Over the coming months, margins are expected to face headwinds from typical fourth quarter seasonality and combined with increasing feedstock and energy prices, we anticipate some margin compression, but expect markets to remain relatively strong. Logistics constraints and the pace of vaccination are currently hindering demand. Eventually, consumers will have more options when purchasing a new car, back order furniture will become available, and all of us will find a way to resume traveling, whether for business or leisure. Pent-up demand is tangible and consumers have ample liquidity to drive purchases of both services and manufactured goods. Monetary stimulus may taper but the unprecedented levels of stimulus deployed during the pandemic will have lasting effects that are typically supportive for commodities.

Let me close with slide 19. As I think about the coming weeks and prepare to pass the baton to the next leader of LyondellBasell, I draw comfort from the knowledge that the broader team we have in place is incredibly talented and has created great momentum that will endure for many years. In the end, our assets don't run themselves and decisions don't get made by spreadsheets. I'm confident that this remarkable team will continue to take our company to greater heights. Our company has never forgotten our core values built upon safety, reliability and cost efficiency. These attributes form the basis for leading and advantaged positions in our industry. With these strong foundations in place, we are deploying our business model across a larger asset base with embedded growth through projects such as our PO/TBA facility and further expansions of our global joint venture partnerships. In tandem with our investment to reduce carbon emissions, we are also building innovative business models that will increase our utilization of plastic waste as a circular feedstock.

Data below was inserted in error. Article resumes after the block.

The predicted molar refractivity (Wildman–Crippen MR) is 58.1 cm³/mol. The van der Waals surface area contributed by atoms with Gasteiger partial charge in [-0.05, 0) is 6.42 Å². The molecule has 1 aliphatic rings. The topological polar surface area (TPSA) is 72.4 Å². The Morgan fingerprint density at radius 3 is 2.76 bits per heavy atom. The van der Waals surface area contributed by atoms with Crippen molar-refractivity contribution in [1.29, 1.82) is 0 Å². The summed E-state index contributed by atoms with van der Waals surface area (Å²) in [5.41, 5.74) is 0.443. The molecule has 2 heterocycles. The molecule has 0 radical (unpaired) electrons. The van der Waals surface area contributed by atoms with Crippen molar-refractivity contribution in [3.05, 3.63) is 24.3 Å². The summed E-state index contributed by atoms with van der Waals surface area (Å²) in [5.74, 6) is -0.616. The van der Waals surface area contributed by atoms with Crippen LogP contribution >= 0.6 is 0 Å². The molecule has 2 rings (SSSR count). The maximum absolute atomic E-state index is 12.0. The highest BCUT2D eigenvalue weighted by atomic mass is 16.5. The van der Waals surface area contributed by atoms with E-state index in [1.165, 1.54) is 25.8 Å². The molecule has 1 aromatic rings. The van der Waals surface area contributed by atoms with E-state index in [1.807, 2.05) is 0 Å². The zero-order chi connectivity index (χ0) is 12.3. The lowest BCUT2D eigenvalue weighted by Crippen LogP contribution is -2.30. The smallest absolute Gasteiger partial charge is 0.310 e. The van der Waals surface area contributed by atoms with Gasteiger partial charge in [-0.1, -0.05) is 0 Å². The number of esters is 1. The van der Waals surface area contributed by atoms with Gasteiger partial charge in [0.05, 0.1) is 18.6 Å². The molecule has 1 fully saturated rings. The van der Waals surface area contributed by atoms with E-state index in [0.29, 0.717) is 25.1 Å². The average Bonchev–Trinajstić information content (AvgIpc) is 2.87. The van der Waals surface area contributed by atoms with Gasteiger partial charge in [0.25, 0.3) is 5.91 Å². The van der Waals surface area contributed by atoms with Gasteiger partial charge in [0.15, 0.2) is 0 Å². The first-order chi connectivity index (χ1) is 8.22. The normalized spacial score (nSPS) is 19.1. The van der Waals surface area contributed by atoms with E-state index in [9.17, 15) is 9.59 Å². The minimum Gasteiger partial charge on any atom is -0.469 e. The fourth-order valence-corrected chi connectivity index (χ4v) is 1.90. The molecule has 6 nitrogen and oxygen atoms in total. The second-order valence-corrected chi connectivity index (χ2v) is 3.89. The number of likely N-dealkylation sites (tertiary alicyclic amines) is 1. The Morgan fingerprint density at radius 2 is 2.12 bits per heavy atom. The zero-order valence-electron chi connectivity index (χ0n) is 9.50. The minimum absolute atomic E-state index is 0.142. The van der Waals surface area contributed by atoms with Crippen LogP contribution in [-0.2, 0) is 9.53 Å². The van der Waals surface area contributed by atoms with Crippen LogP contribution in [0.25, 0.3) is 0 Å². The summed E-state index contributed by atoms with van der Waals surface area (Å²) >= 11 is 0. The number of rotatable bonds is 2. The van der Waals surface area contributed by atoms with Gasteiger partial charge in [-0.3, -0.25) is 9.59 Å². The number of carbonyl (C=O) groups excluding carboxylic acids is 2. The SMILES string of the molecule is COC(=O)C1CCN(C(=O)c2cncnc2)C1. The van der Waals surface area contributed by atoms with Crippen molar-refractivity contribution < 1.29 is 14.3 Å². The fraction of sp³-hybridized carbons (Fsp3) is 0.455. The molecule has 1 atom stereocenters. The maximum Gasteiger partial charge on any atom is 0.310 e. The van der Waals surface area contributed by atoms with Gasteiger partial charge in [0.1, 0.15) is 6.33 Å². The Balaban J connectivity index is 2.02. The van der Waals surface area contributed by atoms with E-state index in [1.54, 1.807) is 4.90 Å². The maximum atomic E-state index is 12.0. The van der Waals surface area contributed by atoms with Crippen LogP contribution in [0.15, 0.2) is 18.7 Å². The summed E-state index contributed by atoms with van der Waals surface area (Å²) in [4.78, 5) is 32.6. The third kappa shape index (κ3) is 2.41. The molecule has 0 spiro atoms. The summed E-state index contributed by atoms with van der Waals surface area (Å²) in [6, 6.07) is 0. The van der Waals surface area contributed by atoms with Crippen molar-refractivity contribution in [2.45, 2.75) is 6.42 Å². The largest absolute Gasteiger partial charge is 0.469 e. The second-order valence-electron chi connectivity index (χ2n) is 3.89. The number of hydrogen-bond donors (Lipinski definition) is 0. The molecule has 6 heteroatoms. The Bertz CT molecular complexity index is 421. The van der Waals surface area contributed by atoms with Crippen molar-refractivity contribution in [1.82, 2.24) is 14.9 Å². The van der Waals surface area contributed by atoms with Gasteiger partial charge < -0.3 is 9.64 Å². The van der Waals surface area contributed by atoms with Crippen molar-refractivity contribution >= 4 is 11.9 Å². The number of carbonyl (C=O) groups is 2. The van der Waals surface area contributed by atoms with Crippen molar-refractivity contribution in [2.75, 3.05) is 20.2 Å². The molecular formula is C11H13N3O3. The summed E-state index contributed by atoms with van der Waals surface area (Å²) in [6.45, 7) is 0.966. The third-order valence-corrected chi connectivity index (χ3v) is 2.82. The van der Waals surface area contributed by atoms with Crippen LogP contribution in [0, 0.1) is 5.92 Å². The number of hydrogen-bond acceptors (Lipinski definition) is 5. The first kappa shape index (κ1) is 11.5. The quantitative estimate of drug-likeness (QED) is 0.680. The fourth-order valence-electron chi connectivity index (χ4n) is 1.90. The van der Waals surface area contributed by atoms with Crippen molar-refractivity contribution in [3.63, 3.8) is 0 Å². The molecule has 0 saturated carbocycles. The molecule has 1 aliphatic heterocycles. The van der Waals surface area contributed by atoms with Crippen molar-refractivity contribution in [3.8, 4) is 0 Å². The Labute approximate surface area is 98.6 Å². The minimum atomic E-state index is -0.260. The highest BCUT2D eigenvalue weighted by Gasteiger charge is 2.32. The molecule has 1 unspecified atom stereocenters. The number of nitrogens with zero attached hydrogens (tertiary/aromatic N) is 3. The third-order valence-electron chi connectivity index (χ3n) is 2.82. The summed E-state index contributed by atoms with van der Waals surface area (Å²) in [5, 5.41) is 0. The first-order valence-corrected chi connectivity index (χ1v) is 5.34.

My belief is that over the next decade, LyondellBasell will become a global market leader in the exciting and rapidly growing market for sustainable plastics. With strong markets and new sources of EBITDA, our team works diligently to maximize cash conversion and we have taken care to reinvest that hard-earned cash into accretive investments that add value and drive future growth. All of this work is underpinned by a disciplined financial strategy. We stand by our dual commitments to a growing dividend and an investment-grade credit rating through cycles. We are confident that we can complete our deleveraging and achieve our target of reducing debt by $4 billion before the end of this year. With strong cash flows and no need for further debt reduction, we expect to continue reinvesting in our company through the opportunistic repurchase of LyondellBasell shares. I hope you share my sincere enthusiasm about the future of our company.

We are now pleased to take your questions.

Questions and Answers:

Operator

[Operator Instructions] Our first question comes from Jeff Zekauskas with JPMorgan.

Jeff Zekauskas -- JPMorgan -- Analyst